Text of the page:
The events of one dark night have far reaching repercussions...
Dean Koontz writes a gripping thriller of predator and prey in Dragon Tears. Perfect for fans of Stephen King and Harlan Coben.
'The take-a-deep-breath ending alone is worth the price of the ticket' - People
Harry Lyon is a cop who embraces tradition and order. The biggest bane of his life is his partner, Connie Gulliver. Harry doesn't like the messiness of her desk, her lack of social polish or her sometimes casual attitude towards the law. 'Look, Harry, it's the Age of Chaos,' she tells him. 'Get with the times.'
And when Harry and Connie have to take out a hopped-up gunman in a restaurant, the chase and shootout swiftly degenerate into a surreal nightmare that seems to justify Connie's view of the modern world. Shortly after, Harry encounters a filthy, rag-clad denizen of the streets, who says ominously, 'Ticktock, ticktock. You'll be dead in sixteen hours.' Struggling to regain the orderly life he cherishes, Harry is trapped in an undertow of terror and violence. For reasons he does not understand, someone is after him, Connie Gulliver and the people he loves.
What readers are saying about Dragon Tears:
'With all his best stories [Dean Koontz] draws you in and makes the implausible seem plausible - this is one of his best'
'[Dean Koontz] combines poignancy and true psychological horror to bring home the plight of characters that you'll love and root for all the way'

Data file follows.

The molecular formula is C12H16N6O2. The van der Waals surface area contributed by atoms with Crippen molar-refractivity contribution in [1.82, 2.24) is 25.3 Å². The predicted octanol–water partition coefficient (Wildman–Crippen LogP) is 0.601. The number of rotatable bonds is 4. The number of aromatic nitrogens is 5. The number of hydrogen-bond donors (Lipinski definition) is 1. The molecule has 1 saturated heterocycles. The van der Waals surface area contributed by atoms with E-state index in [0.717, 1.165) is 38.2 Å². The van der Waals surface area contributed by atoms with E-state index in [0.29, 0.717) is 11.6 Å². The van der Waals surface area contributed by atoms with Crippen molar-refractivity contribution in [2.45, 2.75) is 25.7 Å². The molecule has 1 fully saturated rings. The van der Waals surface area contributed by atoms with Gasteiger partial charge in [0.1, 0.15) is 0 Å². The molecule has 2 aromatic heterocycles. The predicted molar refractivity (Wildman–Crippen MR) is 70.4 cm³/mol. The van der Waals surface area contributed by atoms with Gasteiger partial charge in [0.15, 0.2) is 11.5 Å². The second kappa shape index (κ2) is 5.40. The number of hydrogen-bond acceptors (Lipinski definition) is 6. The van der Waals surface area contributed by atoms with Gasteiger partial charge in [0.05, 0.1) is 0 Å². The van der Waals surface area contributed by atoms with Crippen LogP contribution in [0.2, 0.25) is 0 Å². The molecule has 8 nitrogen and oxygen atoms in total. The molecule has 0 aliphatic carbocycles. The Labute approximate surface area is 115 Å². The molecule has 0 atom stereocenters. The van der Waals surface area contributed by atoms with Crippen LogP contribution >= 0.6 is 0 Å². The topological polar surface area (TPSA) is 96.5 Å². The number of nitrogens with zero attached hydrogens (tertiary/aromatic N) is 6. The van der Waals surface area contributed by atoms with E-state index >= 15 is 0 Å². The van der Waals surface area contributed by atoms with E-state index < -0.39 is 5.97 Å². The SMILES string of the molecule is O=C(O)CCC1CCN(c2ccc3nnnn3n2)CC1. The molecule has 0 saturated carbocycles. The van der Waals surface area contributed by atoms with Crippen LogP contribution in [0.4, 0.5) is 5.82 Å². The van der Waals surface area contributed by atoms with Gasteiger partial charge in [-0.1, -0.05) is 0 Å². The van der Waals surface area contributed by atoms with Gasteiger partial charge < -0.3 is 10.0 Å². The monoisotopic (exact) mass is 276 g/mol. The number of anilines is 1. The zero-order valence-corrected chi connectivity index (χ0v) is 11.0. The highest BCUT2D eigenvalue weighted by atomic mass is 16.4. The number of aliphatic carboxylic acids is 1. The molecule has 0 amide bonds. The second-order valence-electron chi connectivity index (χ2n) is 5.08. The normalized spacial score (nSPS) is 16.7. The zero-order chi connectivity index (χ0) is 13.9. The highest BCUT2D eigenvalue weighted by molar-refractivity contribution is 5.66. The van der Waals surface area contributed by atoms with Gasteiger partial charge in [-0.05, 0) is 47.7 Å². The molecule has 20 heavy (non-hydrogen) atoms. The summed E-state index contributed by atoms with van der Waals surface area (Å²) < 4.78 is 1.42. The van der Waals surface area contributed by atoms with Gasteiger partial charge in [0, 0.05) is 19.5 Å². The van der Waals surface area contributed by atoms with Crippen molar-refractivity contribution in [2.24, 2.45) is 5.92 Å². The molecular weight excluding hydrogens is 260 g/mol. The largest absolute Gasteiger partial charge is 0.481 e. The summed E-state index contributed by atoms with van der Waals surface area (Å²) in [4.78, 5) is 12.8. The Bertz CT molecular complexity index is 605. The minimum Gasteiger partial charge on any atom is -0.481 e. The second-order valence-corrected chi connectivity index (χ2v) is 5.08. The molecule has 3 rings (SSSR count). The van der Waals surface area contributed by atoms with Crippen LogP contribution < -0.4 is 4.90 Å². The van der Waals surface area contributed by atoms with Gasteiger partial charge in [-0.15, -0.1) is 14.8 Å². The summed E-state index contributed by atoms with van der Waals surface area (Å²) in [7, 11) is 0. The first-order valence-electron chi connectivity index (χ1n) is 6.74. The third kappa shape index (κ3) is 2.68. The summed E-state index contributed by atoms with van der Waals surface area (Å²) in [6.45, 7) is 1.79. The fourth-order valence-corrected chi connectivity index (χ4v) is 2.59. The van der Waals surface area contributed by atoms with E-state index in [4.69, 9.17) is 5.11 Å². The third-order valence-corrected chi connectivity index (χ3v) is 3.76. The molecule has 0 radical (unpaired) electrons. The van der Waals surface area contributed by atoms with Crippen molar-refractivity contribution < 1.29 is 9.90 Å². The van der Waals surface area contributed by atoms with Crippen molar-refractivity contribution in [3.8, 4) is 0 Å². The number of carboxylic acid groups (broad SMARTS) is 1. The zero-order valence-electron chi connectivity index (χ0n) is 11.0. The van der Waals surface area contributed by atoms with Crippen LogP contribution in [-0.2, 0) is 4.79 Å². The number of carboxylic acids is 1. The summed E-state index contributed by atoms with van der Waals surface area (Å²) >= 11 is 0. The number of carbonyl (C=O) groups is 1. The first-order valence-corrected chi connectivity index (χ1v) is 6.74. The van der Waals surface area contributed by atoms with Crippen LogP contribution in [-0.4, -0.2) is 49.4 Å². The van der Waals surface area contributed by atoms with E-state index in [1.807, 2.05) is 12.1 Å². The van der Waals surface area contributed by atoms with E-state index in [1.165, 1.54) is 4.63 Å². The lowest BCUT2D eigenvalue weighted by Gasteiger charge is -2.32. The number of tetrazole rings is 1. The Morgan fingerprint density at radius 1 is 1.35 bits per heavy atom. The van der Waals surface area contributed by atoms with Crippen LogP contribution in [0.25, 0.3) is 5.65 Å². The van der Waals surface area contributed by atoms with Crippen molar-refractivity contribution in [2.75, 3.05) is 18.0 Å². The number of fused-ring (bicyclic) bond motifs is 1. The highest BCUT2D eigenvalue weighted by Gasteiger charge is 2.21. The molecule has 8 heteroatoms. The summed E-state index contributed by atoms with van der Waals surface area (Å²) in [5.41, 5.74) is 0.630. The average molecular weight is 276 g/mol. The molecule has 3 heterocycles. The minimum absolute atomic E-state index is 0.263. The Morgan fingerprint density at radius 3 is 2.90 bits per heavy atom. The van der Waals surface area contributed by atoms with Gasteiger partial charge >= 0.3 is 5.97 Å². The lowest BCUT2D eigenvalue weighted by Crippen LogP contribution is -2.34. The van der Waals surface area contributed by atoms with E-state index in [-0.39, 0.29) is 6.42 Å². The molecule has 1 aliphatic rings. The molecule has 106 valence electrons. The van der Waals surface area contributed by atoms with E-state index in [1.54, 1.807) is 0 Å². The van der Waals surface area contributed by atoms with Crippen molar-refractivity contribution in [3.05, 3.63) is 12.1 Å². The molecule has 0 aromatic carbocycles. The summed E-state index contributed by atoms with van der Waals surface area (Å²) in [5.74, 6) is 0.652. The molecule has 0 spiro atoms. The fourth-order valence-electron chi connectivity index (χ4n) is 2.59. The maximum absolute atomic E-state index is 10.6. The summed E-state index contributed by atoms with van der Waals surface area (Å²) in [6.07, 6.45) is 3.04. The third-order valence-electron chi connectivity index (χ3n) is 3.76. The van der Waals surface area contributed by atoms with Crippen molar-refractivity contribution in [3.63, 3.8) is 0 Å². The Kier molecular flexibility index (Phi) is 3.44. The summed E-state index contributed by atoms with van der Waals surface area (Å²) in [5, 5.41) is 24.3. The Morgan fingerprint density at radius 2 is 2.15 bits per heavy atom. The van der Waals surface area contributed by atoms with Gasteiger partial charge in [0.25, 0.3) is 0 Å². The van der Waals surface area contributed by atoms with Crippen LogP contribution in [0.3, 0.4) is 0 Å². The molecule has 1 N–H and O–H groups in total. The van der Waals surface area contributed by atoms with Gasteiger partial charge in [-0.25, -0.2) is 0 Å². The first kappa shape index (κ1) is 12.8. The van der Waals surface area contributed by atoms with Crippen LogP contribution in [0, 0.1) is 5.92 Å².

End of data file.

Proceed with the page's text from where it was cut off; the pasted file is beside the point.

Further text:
'Another fantastic tale, written in such a way that you can hardly stop turning the pages'
Playing police logic against the supernatural, Koontz ( The Bad Place ; Night Chills et al.) delivers fairy-tale horror in the form of a detective thriller. In southern California, police detective Harry Lyon and his partner, Connie Guliver, find themselves hounded by a golem who appears in the shape of a towering vagrant. Called Ticktock because he grants his victims only hours to live, the vagrant has tremendous physical power, a taste for gruesomely described violence and the ability to stop time and rearrange reality. Koontz romps playfully and skillfully through this grown-up enchantment, dealing out such motifs as a talking dog and taking potshots at recognizable pop culture: e.g., the book's epigram is a Garth Brooks lyric, and during a killing spree the murderer yells out titles of Elvis Presley songs. The prose may occasionally strike a false note, but Koontz's breakaway bestseller pace does not dally for the mot juste. As irresistible (and nutritionally valuable) as a stack of brownies. Literary Guild and Doubleday Book Club main selections; Mystery Guild featured alternate.